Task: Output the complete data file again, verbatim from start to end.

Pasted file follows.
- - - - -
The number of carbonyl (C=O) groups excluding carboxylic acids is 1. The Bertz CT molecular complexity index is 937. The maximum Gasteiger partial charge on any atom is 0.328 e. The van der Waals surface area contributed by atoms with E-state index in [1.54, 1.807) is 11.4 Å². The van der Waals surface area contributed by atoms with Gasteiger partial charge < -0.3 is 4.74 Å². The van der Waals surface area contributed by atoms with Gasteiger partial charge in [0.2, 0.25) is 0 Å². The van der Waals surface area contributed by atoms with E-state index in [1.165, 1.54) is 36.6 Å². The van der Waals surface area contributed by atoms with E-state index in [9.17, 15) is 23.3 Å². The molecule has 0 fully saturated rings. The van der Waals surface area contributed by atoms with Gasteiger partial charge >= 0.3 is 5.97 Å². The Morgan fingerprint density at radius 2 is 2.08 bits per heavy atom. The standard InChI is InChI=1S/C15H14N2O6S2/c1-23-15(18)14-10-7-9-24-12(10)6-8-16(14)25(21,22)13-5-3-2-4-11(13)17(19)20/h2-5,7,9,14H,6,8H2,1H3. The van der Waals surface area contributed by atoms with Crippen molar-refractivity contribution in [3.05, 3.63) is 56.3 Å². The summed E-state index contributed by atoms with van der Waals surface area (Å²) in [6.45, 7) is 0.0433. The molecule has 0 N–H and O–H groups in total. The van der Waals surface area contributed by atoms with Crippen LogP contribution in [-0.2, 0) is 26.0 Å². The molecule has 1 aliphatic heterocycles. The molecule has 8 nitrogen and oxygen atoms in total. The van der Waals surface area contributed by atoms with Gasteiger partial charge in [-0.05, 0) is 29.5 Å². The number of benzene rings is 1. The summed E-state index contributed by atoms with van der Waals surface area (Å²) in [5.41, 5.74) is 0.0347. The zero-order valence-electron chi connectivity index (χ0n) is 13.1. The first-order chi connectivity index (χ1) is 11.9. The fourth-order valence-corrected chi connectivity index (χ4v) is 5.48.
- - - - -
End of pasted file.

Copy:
The number of carbonyl (C=O) groups excluding carboxylic acids is 1. The Bertz CT molecular complexity index is 937. The maximum Gasteiger partial charge on any atom is 0.328 e. The van der Waals surface area contributed by atoms with E-state index in [1.54, 1.807) is 11.4 Å². The van der Waals surface area contributed by atoms with Gasteiger partial charge < -0.3 is 4.74 Å². The van der Waals surface area contributed by atoms with Gasteiger partial charge in [0.2, 0.25) is 0 Å². The van der Waals surface area contributed by atoms with E-state index in [1.165, 1.54) is 36.6 Å². The van der Waals surface area contributed by atoms with E-state index in [9.17, 15) is 23.3 Å². The molecule has 0 fully saturated rings. The van der Waals surface area contributed by atoms with Gasteiger partial charge >= 0.3 is 5.97 Å². The Morgan fingerprint density at radius 2 is 2.08 bits per heavy atom. The standard InChI is InChI=1S/C15H14N2O6S2/c1-23-15(18)14-10-7-9-24-12(10)6-8-16(14)25(21,22)13-5-3-2-4-11(13)17(19)20/h2-5,7,9,14H,6,8H2,1H3. The van der Waals surface area contributed by atoms with Crippen molar-refractivity contribution in [3.05, 3.63) is 56.3 Å². The summed E-state index contributed by atoms with van der Waals surface area (Å²) in [6.45, 7) is 0.0433. The molecule has 0 N–H and O–H groups in total. The van der Waals surface area contributed by atoms with Crippen LogP contribution in [-0.2, 0) is 26.0 Å². The molecule has 1 aliphatic heterocycles. The molecule has 8 nitrogen and oxygen atoms in total. The van der Waals surface area contributed by atoms with Gasteiger partial charge in [-0.05, 0) is 29.5 Å². The number of benzene rings is 1. The summed E-state index contributed by atoms with van der Waals surface area (Å²) in [5.41, 5.74) is 0.0347. The zero-order valence-electron chi connectivity index (χ0n) is 13.1. The first-order chi connectivity index (χ1) is 11.9. The fourth-order valence-corrected chi connectivity index (χ4v) is 5.48.